The relationship between physician and patient is too important for communication to be so hard.  I’m glad I finally was heard; I started physical therapy today and things are looking up.

Michael J. Fox as a public figure with Parkinson’s… a fictional one

I don’t watch many sitcoms, but the upcoming Michael J. Fox Show will have a spot on my DVR.  You’ve already seen the trailer above, haven’t you? It’s sweet, irreverent, and funny.  The dinner table moment that starts at 3:10 in the video just slays me.

Outside of interviews and cameos, we rarely get to see disabled people on television. I have to believe that a beloved actor with Parkinson’s disease will ensure that the details about his condition are portrayed with reasonable accuracy. It’s refreshing to see a representation of someone living with a degenerative disease; not coping, not surviving, but living.

Blogs by people with multidrug-resistant TB

Infographic from MSF

Infographic from MSF: click for full version

One of the sessions at today’s MSF Scientific Day conference is about the MSF’s TB & ME project, a site featuring blogs by people around the world who are undergoing treatment for multidrug-resistant tuberculosis (MDR-TB). The blog provides lots of information about TB and how drug resistance develops, but the focus is on the personal stories of individuals from places as disparate as the UK, Armenia, India, Swaziland and Australia. On the PLOS Medicine blog in 2011, Dr. Phillip du Cros explained the theme of TB & ME like this:

What goes through a person’s mind when they are told they have multidrug- resistant tuberculosis (MDR-TB) and face at least eight months of injections and nearly two years of medication? What are they thinking when they find out that the drugs they have to take will make them feel sick, and the side-effects they will experience could range from severe to life-threatening?

The stigma of having TB can be severe. An infected person must be isolated or wear a mask and in some cases, the weakness of a TB patient can be mistakenly seen as a sign of AIDS. TB & ME has a number of posts tagged with the keyword “stigma” which provide some insight into what it’s like to live with this disease.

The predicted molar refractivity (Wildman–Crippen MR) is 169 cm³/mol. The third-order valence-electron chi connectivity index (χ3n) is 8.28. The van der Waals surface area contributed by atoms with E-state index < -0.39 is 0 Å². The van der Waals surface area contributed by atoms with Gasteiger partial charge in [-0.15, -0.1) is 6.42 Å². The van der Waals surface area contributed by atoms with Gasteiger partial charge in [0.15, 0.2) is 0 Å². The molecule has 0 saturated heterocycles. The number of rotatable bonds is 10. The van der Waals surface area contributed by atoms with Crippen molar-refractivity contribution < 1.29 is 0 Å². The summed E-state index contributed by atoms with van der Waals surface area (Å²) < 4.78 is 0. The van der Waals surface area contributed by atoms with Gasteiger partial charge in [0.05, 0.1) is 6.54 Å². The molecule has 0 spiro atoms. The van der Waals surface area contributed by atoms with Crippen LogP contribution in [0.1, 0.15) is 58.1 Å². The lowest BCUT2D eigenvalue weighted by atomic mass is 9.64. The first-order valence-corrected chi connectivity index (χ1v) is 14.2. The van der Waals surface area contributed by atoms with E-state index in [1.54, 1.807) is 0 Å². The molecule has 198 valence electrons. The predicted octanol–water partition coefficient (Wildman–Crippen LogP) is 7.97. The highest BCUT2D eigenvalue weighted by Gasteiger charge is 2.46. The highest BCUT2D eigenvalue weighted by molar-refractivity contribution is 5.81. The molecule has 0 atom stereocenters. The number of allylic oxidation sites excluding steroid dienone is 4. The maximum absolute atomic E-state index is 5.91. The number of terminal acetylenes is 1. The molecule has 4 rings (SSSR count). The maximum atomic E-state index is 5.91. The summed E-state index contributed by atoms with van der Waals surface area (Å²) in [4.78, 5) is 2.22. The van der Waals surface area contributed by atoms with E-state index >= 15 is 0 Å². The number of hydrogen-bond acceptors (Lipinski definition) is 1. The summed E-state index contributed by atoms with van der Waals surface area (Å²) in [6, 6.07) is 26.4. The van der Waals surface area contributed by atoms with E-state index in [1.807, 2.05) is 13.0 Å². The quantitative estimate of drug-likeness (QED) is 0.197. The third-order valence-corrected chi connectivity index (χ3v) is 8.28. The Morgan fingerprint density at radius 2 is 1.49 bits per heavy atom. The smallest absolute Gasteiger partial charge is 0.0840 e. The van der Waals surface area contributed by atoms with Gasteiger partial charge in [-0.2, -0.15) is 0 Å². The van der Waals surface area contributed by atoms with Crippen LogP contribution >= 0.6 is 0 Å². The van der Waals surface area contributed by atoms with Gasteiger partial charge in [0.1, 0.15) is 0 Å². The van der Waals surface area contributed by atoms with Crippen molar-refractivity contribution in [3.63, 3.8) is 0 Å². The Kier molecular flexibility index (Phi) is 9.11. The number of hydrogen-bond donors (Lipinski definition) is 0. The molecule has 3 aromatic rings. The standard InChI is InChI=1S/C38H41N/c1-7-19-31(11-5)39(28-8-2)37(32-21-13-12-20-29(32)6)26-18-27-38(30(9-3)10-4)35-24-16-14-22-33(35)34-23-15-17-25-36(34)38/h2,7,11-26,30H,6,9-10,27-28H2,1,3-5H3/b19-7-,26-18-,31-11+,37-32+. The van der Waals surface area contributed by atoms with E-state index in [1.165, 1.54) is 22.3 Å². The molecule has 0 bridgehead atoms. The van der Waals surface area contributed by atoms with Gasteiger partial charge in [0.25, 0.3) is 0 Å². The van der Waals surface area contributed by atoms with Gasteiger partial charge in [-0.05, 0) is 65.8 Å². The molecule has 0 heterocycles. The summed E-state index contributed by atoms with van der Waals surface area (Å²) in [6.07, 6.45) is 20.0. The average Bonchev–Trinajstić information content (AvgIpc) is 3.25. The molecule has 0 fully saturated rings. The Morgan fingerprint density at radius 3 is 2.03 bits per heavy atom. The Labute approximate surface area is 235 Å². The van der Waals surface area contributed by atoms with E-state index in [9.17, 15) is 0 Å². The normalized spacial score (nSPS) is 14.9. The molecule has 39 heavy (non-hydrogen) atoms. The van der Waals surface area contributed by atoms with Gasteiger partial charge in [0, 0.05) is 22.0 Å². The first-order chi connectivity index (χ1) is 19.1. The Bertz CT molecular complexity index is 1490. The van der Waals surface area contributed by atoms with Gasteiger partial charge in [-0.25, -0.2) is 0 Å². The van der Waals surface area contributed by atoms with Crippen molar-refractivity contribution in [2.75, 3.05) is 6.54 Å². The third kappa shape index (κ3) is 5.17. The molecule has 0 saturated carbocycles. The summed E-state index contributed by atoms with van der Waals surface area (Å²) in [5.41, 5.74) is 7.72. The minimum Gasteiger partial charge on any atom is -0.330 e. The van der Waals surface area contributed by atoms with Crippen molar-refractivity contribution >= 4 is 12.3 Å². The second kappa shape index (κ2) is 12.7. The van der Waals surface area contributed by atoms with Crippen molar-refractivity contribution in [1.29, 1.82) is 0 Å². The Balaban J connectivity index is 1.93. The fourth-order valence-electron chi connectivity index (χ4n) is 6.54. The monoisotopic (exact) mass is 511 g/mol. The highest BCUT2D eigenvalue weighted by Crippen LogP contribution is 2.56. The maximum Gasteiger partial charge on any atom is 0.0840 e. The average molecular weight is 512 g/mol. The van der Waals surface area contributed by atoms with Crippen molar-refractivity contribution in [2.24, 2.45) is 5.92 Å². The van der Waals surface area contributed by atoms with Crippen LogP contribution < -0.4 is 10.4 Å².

The patient experience matters. That seems obvious to those of us with an anthropological mindset, yet it seems that it’s overlooked or disregarded far too often. This project is refreshing and the bloggers are powerful advocates simply by telling their own stories. I wasn’t able to watch the conference session that analyzed the effects of blogging on the patients, but the presentation slides are online and suggest that they felt more empowered, had a sense of solidarity with other patients, were more likely to adhere to the treatment, and that blogging enhanced the relationship between the patient and medical staff. I’ll post a link to the video of the session when it’s online.

Viability at 23 weeks 6 days

New chances accompany new moral dilemmas when technology is applied to human reproduction.  Don’t miss this thought-provoking podcast from Radiolab:

Technology has had a profound effect on how we get pregnant, give birth, and think about life and death. The decision to become parents was not an easy one for Kelley and Tom. Even after they sorted out their relationship issues and hopes for the future, getting pregnant wasn’t easy. But, thanks to a lot of technology, they found a way to a baby. Then, about halfway through the pregnancy, the trouble began. Neonatal nurse practitioner Diane Loisel describes helping Kelley and Tom make the most important decision of their lives. And Nita Farahany helps Jad and Robert understand the significance of viability, and how technology has influenced its meaning…making a difficult idea even harder to pin down. [Listen here]